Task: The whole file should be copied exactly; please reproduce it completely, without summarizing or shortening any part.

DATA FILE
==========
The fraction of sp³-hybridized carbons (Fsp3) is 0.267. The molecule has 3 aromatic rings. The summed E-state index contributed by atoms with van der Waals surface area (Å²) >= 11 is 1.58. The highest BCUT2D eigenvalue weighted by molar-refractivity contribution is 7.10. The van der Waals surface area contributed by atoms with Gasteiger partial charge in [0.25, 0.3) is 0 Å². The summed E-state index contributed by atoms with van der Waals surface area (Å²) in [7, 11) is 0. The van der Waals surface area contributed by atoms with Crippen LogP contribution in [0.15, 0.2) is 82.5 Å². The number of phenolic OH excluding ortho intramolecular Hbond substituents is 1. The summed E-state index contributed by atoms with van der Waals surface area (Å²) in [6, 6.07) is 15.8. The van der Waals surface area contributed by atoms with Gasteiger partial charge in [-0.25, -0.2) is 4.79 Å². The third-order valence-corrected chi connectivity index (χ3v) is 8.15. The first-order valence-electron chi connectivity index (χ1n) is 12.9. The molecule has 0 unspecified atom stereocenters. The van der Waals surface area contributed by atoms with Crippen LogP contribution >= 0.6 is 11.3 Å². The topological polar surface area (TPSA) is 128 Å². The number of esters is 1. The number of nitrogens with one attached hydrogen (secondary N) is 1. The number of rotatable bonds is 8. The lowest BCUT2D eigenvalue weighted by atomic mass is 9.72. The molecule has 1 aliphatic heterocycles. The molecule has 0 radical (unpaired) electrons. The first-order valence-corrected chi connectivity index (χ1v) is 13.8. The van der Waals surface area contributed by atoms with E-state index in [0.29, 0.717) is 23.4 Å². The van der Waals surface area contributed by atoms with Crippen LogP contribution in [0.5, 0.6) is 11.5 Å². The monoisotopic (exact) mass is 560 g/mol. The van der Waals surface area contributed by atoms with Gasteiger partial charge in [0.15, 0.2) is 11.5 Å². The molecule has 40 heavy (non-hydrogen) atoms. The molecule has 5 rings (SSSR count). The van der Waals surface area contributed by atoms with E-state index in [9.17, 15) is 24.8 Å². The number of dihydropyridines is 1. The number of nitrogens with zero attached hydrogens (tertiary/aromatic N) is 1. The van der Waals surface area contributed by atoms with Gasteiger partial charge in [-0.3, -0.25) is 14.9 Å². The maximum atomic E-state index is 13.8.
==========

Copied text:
The fraction of sp³-hybridized carbons (Fsp3) is 0.267. The molecule has 3 aromatic rings. The summed E-state index contributed by atoms with van der Waals surface area (Å²) >= 11 is 1.58. The highest BCUT2D eigenvalue weighted by molar-refractivity contribution is 7.10. The van der Waals surface area contributed by atoms with Gasteiger partial charge in [0.25, 0.3) is 0 Å². The summed E-state index contributed by atoms with van der Waals surface area (Å²) in [7, 11) is 0. The van der Waals surface area contributed by atoms with Crippen LogP contribution in [0.15, 0.2) is 82.5 Å². The number of phenolic OH excluding ortho intramolecular Hbond substituents is 1. The summed E-state index contributed by atoms with van der Waals surface area (Å²) in [6, 6.07) is 15.8. The van der Waals surface area contributed by atoms with Gasteiger partial charge in [-0.25, -0.2) is 4.79 Å². The third-order valence-corrected chi connectivity index (χ3v) is 8.15. The first-order valence-electron chi connectivity index (χ1n) is 12.9. The molecule has 0 unspecified atom stereocenters. The van der Waals surface area contributed by atoms with Crippen LogP contribution >= 0.6 is 11.3 Å². The topological polar surface area (TPSA) is 128 Å². The number of esters is 1. The number of nitrogens with one attached hydrogen (secondary N) is 1. The number of rotatable bonds is 8. The lowest BCUT2D eigenvalue weighted by atomic mass is 9.72. The molecule has 1 aliphatic heterocycles. The molecule has 0 radical (unpaired) electrons. The first-order valence-corrected chi connectivity index (χ1v) is 13.8. The van der Waals surface area contributed by atoms with E-state index in [0.29, 0.717) is 23.4 Å². The van der Waals surface area contributed by atoms with Crippen LogP contribution in [0.5, 0.6) is 11.5 Å². The monoisotopic (exact) mass is 560 g/mol. The van der Waals surface area contributed by atoms with Gasteiger partial charge in [0.15, 0.2) is 11.5 Å². The molecule has 40 heavy (non-hydrogen) atoms. The molecule has 5 rings (SSSR count). The van der Waals surface area contributed by atoms with E-state index in [9.17, 15) is 24.8 Å². The number of dihydropyridines is 1. The number of nitrogens with zero attached hydrogens (tertiary/aromatic N) is 1. The van der Waals surface area contributed by atoms with Gasteiger partial charge in [-0.3, -0.25) is 14.9 Å². The maximum atomic E-state index is 13.8.